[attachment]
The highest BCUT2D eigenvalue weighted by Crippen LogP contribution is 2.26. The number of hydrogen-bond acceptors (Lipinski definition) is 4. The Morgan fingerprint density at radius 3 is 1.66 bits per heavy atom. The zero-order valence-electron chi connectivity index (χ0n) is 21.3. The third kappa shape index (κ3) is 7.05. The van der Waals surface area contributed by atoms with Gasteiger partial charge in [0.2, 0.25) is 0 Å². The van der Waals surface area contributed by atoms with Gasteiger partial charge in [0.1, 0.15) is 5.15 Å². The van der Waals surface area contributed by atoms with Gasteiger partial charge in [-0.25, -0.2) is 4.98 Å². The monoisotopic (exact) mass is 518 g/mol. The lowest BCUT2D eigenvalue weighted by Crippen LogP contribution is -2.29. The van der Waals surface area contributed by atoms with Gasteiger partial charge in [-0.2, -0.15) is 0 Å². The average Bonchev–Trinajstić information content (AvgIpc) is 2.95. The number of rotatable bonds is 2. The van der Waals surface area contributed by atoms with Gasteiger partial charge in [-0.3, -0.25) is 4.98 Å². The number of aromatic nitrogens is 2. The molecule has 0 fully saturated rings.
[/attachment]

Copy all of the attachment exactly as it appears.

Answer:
The highest BCUT2D eigenvalue weighted by Crippen LogP contribution is 2.26. The number of hydrogen-bond acceptors (Lipinski definition) is 4. The Morgan fingerprint density at radius 3 is 1.66 bits per heavy atom. The zero-order valence-electron chi connectivity index (χ0n) is 21.3. The third kappa shape index (κ3) is 7.05. The van der Waals surface area contributed by atoms with Gasteiger partial charge in [0.2, 0.25) is 0 Å². The van der Waals surface area contributed by atoms with Gasteiger partial charge in [0.1, 0.15) is 5.15 Å². The van der Waals surface area contributed by atoms with Gasteiger partial charge in [-0.25, -0.2) is 4.98 Å². The monoisotopic (exact) mass is 518 g/mol. The lowest BCUT2D eigenvalue weighted by Crippen LogP contribution is -2.29. The van der Waals surface area contributed by atoms with Gasteiger partial charge in [-0.2, -0.15) is 0 Å². The average Bonchev–Trinajstić information content (AvgIpc) is 2.95. The number of rotatable bonds is 2. The van der Waals surface area contributed by atoms with Gasteiger partial charge in [-0.3, -0.25) is 4.98 Å². The number of aromatic nitrogens is 2. The molecule has 0 fully saturated rings.